There are probably only a dozen of us “olds” who would even get the reference to the “joke” in the title, alas. Above is the +4 as it sits now; mechanically it’s awaiting a distributor and the inlet manifold and carb bodies. As for the rest, well, the work awaits. (The rebuilt master brake cylinder is also leaking, but I’ll see if I think it can be made to not leak. If not, I guess a lesson learned; I’ll consider switching to a dual-circuit master.)
Building the engine was an interesting experience, though not without some minor drama. It was a lot of work cleaning the block out, and even when I was done I don’t think any professional (or internet pretend professional) would consider it clean. I found discussions of people with “white rooms” and surgical caps and anything less than shiny iron a cause of generational shame. It’s just as well I have no descendants.
One of the acts in the drama was the discovery, only after it was installed, that liner #3 had no bevel at the top of the bore, pretty much essential for getting the pistons in, at least to this amateur. So I pulled the gasket-glued-to-the-figure-8 liner out and did a free-form bevel by hand in the best tractor-motor tradition. It actually was an OK effort, and it will give some future builder a laugh when they see it. This is pretty typical of parts you get these days, in my experience.
More dramatic and infuriating was the above, a brand-new head stud which broke before reaching the specified torque. I would contend it should be nearly impossible for a middle-aged man to break a 7/16″ diameter piece of steel with hand tools, but there we have it. Of course, it was one of the long studs, and broke at the bottom of the hole. Took me an afternoon to make a tool to retrieve the broken off nub.
I pulled every new stud and re-used all of the originals, despite their vise-grip marks from a previous build–no way was I trusting any of these. Back to BPNW they go (when I get around to it).
The head doesn’t fit particularly well on this motor, from new. It’s slightly cock-eyed, probably 1/32nd of an inch off-square at the front. Car seemed to run OK, for lethal-six-mile-trips-home values of OK, so good enough. Very Morgan, in any case, even if they just bought this bit in.
I was just able to squeak the motor in without having to move the transmission/extension assembly from its resting place.
The clearance at one point was measured in microns; the fan and pulley had to come off before it would go home.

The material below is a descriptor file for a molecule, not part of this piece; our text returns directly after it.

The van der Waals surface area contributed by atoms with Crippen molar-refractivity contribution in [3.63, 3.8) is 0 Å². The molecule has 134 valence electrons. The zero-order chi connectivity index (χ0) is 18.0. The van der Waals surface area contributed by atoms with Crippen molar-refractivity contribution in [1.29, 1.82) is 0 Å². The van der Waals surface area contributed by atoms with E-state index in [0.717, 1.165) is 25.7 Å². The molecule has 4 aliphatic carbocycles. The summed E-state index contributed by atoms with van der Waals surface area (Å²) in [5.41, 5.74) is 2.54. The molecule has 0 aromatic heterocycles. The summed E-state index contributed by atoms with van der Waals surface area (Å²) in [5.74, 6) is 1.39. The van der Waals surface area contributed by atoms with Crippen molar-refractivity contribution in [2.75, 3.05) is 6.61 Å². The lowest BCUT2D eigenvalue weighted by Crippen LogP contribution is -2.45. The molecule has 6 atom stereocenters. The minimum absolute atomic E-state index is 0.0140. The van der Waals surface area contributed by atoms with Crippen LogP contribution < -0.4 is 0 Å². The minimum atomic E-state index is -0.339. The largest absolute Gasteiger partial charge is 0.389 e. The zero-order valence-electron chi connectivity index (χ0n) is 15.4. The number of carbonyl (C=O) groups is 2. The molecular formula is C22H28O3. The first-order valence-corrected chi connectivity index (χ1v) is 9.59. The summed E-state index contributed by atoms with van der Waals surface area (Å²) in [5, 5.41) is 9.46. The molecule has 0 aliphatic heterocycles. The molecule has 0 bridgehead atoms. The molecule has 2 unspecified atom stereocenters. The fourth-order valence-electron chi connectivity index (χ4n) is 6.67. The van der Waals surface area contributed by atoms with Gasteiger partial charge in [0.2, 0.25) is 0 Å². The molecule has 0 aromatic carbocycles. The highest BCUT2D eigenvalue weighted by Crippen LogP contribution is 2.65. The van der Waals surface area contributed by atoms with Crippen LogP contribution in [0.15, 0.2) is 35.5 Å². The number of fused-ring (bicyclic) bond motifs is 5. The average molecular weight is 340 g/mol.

Above is the motor in place. Getting the front motor mounts to bolt down was an adventure. I have the firewall top bare in this photo in order to repaint it…again. No polishing this time, I will live with orange peel. It will serve as an honest advertisement for my painting abilities (which is to say “none”).
This is the current state. The distributor was from a TR3, so I didn’t have too many qualms about buying a rebuilt unit from British Vacuum Unit back east, which should be here soon. (My advance unit was shot and the points plates were not good, and that’s half the cost right there.) The sport coil is exactly the same age as I am…5/67, so I’m hoping it keeps going. Probably will outlast me!
I rebuilt the generator, a step-case Lucas C40–though it looked to have been rebuilt not long ago (at least miles-wise).
I bought a fuel-pump rebuild kit from Moss Motors, and despite their dire and repeated warnings it probably wouldn’t work in this Canadian-built reproduction of unknown vintage, it seemed to go together OK. I guess the proof will be in the rather flammable and very runny pudding.
The radiator is a shiny and expensive new unit, which I am still trying to decide whether to paint or not. Because the front suspension sub-frame is new and doesn’t allow the re-use of the original brackets, I opted to make my own to pick up some existing holes in the new frame:
I don’t weld, but can rivet like a madman, which should surprise no one.
Morgan Motors of New England says this front suspension sub-frame is what you can get from Morgan these days, which is fine; but they call it a “zero camber sub-frame”. There are at least two degrees of positive camber at each wheel; I’d hate to see what they call “positive camber” frames! I am thinking of ditching the new passenger-side front fender mount and having my old one repaired, you can see the shapes are nothing alike.
I have my old steering wheel in for maneuvering purposes; there is a semi-amusing story about that: When in Canada in May (with the XJS at the All British car show), I ran into a gentleman I had bought a number of parts for my E-Type from. He was there as a spectator, but in his hands was a perfect condition marbled Blumels wheel, just like the above. I mean perfect. He had found it on the only table I missed in my early-morning run-though of the small swap meet.
It’s destined for his garage wall! Le sigh.
well done… as always! she’s starting to look like a proper motor…. onward! cheers, J. aka. The Scourge of Nottingham
Wow! Do you do Magnettes?
It’s much easier to install the pistons in the liners on the bench. The liners have a nice chamfer on the bottom. Invert the liner upside down on the bench and push the piston and ring assembly top of the piston first using the rod as handle . Think motorcycle cylinder installation. Nice job Roger!
I’m sure Ms Fairchild would be impressed with your work even though she probably would not understand most of it. I believe the passage of time has likely affected her fenders as well.